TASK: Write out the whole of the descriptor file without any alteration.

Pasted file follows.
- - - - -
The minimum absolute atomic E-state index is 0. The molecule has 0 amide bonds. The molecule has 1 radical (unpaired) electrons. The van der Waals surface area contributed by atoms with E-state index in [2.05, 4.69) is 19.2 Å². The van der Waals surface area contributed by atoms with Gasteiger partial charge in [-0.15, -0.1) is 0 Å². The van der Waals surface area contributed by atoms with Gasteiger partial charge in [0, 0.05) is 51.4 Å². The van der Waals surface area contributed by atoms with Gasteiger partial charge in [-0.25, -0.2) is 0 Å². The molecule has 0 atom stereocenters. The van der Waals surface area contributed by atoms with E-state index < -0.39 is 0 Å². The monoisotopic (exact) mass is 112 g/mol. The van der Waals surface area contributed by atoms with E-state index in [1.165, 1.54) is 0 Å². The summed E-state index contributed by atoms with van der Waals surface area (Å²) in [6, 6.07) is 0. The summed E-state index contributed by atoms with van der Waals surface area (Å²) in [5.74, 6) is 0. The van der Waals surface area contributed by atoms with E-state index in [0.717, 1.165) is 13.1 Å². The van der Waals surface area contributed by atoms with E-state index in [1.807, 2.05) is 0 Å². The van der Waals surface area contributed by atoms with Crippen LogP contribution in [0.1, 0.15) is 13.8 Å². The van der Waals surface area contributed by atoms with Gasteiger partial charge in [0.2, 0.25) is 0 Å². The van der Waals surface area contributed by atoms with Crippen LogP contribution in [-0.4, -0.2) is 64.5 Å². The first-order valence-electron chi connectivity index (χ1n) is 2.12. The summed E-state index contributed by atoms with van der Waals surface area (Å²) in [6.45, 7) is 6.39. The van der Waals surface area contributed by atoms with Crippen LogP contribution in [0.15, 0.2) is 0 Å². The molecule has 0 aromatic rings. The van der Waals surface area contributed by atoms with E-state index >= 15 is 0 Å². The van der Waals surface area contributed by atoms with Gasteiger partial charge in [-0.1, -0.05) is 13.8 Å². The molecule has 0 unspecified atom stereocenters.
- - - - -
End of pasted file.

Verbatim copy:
The minimum absolute atomic E-state index is 0. The molecule has 0 amide bonds. The molecule has 1 radical (unpaired) electrons. The van der Waals surface area contributed by atoms with E-state index in [2.05, 4.69) is 19.2 Å². The van der Waals surface area contributed by atoms with Gasteiger partial charge in [-0.15, -0.1) is 0 Å². The van der Waals surface area contributed by atoms with Gasteiger partial charge in [0, 0.05) is 51.4 Å². The van der Waals surface area contributed by atoms with Gasteiger partial charge in [-0.25, -0.2) is 0 Å². The molecule has 0 atom stereocenters. The van der Waals surface area contributed by atoms with E-state index < -0.39 is 0 Å². The monoisotopic (exact) mass is 112 g/mol. The van der Waals surface area contributed by atoms with E-state index in [1.165, 1.54) is 0 Å². The summed E-state index contributed by atoms with van der Waals surface area (Å²) in [6, 6.07) is 0. The summed E-state index contributed by atoms with van der Waals surface area (Å²) in [5.74, 6) is 0. The van der Waals surface area contributed by atoms with E-state index in [0.717, 1.165) is 13.1 Å². The van der Waals surface area contributed by atoms with E-state index in [1.807, 2.05) is 0 Å². The van der Waals surface area contributed by atoms with Crippen LogP contribution in [0.1, 0.15) is 13.8 Å². The van der Waals surface area contributed by atoms with Gasteiger partial charge in [0.2, 0.25) is 0 Å². The van der Waals surface area contributed by atoms with Crippen LogP contribution in [-0.4, -0.2) is 64.5 Å². The first-order valence-electron chi connectivity index (χ1n) is 2.12. The summed E-state index contributed by atoms with van der Waals surface area (Å²) in [6.45, 7) is 6.39. The van der Waals surface area contributed by atoms with Crippen LogP contribution in [0.15, 0.2) is 0 Å². The molecule has 0 aromatic rings. The van der Waals surface area contributed by atoms with E-state index >= 15 is 0 Å². The van der Waals surface area contributed by atoms with Gasteiger partial charge in [-0.1, -0.05) is 13.8 Å². The molecule has 0 unspecified atom stereocenters.